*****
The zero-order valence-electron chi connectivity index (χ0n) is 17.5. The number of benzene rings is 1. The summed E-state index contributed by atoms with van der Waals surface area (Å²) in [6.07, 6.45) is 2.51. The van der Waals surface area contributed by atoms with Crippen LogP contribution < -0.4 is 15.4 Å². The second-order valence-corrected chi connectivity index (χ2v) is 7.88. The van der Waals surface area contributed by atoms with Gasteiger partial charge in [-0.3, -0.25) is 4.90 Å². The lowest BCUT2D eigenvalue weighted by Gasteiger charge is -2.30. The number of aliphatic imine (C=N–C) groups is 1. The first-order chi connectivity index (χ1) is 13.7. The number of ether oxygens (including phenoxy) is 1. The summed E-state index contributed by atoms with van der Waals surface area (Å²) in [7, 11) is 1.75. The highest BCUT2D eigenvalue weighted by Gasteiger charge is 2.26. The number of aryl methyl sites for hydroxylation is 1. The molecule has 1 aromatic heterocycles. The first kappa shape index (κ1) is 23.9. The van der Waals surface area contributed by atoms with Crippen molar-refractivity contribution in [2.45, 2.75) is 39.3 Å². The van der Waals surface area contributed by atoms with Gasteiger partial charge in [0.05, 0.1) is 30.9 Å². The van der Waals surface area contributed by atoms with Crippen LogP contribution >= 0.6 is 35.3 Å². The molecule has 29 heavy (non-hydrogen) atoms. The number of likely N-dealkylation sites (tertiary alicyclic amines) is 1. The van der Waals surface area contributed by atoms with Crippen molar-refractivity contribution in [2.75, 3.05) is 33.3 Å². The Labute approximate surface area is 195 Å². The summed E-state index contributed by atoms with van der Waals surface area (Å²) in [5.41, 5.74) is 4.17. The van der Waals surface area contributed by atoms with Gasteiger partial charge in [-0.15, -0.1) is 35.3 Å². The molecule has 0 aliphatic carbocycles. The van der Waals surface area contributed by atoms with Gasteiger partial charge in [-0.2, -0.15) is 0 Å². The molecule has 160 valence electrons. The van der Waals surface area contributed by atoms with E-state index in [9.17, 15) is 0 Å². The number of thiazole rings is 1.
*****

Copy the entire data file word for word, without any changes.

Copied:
The zero-order valence-electron chi connectivity index (χ0n) is 17.5. The number of benzene rings is 1. The summed E-state index contributed by atoms with van der Waals surface area (Å²) in [6.07, 6.45) is 2.51. The van der Waals surface area contributed by atoms with Crippen LogP contribution < -0.4 is 15.4 Å². The second-order valence-corrected chi connectivity index (χ2v) is 7.88. The van der Waals surface area contributed by atoms with Gasteiger partial charge in [-0.3, -0.25) is 4.90 Å². The lowest BCUT2D eigenvalue weighted by Gasteiger charge is -2.30. The number of aliphatic imine (C=N–C) groups is 1. The first-order chi connectivity index (χ1) is 13.7. The number of ether oxygens (including phenoxy) is 1. The summed E-state index contributed by atoms with van der Waals surface area (Å²) in [7, 11) is 1.75. The highest BCUT2D eigenvalue weighted by Gasteiger charge is 2.26. The number of aryl methyl sites for hydroxylation is 1. The molecule has 1 aromatic heterocycles. The first kappa shape index (κ1) is 23.9. The van der Waals surface area contributed by atoms with Crippen molar-refractivity contribution in [2.45, 2.75) is 39.3 Å². The van der Waals surface area contributed by atoms with Gasteiger partial charge in [0.05, 0.1) is 30.9 Å². The van der Waals surface area contributed by atoms with Crippen LogP contribution >= 0.6 is 35.3 Å². The molecule has 29 heavy (non-hydrogen) atoms. The number of likely N-dealkylation sites (tertiary alicyclic amines) is 1. The van der Waals surface area contributed by atoms with Crippen molar-refractivity contribution in [2.75, 3.05) is 33.3 Å². The Labute approximate surface area is 195 Å². The summed E-state index contributed by atoms with van der Waals surface area (Å²) in [5.41, 5.74) is 4.17. The van der Waals surface area contributed by atoms with Gasteiger partial charge in [-0.15, -0.1) is 35.3 Å². The molecule has 0 aliphatic carbocycles. The van der Waals surface area contributed by atoms with Gasteiger partial charge in [-0.2, -0.15) is 0 Å². The molecule has 160 valence electrons. The van der Waals surface area contributed by atoms with E-state index in [9.17, 15) is 0 Å². The number of thiazole rings is 1.